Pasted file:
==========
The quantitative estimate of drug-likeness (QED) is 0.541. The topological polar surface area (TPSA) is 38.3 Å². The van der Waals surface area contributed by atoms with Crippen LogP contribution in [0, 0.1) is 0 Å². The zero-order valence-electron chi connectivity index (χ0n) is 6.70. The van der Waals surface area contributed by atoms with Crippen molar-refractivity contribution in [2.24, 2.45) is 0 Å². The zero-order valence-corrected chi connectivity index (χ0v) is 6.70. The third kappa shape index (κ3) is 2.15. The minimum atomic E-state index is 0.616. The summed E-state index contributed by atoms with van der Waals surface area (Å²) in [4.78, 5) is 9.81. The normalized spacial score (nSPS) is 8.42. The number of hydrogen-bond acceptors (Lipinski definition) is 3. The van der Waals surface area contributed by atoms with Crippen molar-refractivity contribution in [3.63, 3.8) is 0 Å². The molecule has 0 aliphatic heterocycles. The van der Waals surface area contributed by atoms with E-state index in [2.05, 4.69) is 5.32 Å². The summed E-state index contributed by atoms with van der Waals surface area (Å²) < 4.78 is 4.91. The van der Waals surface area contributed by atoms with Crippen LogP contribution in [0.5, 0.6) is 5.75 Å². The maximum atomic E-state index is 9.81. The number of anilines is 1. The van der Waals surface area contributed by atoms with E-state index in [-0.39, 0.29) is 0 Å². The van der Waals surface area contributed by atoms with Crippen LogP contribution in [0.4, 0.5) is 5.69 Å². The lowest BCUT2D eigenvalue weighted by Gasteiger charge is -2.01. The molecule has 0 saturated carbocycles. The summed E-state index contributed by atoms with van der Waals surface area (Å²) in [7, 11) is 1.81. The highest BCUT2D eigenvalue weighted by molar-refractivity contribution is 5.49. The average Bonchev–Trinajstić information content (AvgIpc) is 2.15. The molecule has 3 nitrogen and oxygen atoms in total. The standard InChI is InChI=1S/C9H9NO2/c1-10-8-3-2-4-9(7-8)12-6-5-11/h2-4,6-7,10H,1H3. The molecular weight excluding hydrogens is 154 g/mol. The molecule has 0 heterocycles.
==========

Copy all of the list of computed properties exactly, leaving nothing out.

The quantitative estimate of drug-likeness (QED) is 0.541. The topological polar surface area (TPSA) is 38.3 Å². The van der Waals surface area contributed by atoms with Crippen LogP contribution in [0, 0.1) is 0 Å². The zero-order valence-electron chi connectivity index (χ0n) is 6.70. The van der Waals surface area contributed by atoms with Crippen molar-refractivity contribution in [2.24, 2.45) is 0 Å². The zero-order valence-corrected chi connectivity index (χ0v) is 6.70. The third kappa shape index (κ3) is 2.15. The minimum atomic E-state index is 0.616. The summed E-state index contributed by atoms with van der Waals surface area (Å²) in [4.78, 5) is 9.81. The normalized spacial score (nSPS) is 8.42. The number of hydrogen-bond acceptors (Lipinski definition) is 3. The van der Waals surface area contributed by atoms with Crippen molar-refractivity contribution in [3.63, 3.8) is 0 Å². The molecule has 0 aliphatic heterocycles. The van der Waals surface area contributed by atoms with E-state index in [2.05, 4.69) is 5.32 Å². The summed E-state index contributed by atoms with van der Waals surface area (Å²) < 4.78 is 4.91. The van der Waals surface area contributed by atoms with Crippen LogP contribution in [0.5, 0.6) is 5.75 Å². The maximum atomic E-state index is 9.81. The number of anilines is 1. The van der Waals surface area contributed by atoms with E-state index in [-0.39, 0.29) is 0 Å². The van der Waals surface area contributed by atoms with Crippen LogP contribution in [0.4, 0.5) is 5.69 Å². The lowest BCUT2D eigenvalue weighted by Gasteiger charge is -2.01. The molecule has 0 saturated carbocycles. The summed E-state index contributed by atoms with van der Waals surface area (Å²) in [7, 11) is 1.81. The highest BCUT2D eigenvalue weighted by molar-refractivity contribution is 5.49. The average Bonchev–Trinajstić information content (AvgIpc) is 2.15. The molecule has 3 nitrogen and oxygen atoms in total. The standard InChI is InChI=1S/C9H9NO2/c1-10-8-3-2-4-9(7-8)12-6-5-11/h2-4,6-7,10H,1H3. The molecular weight excluding hydrogens is 154 g/mol. The molecule has 0 heterocycles.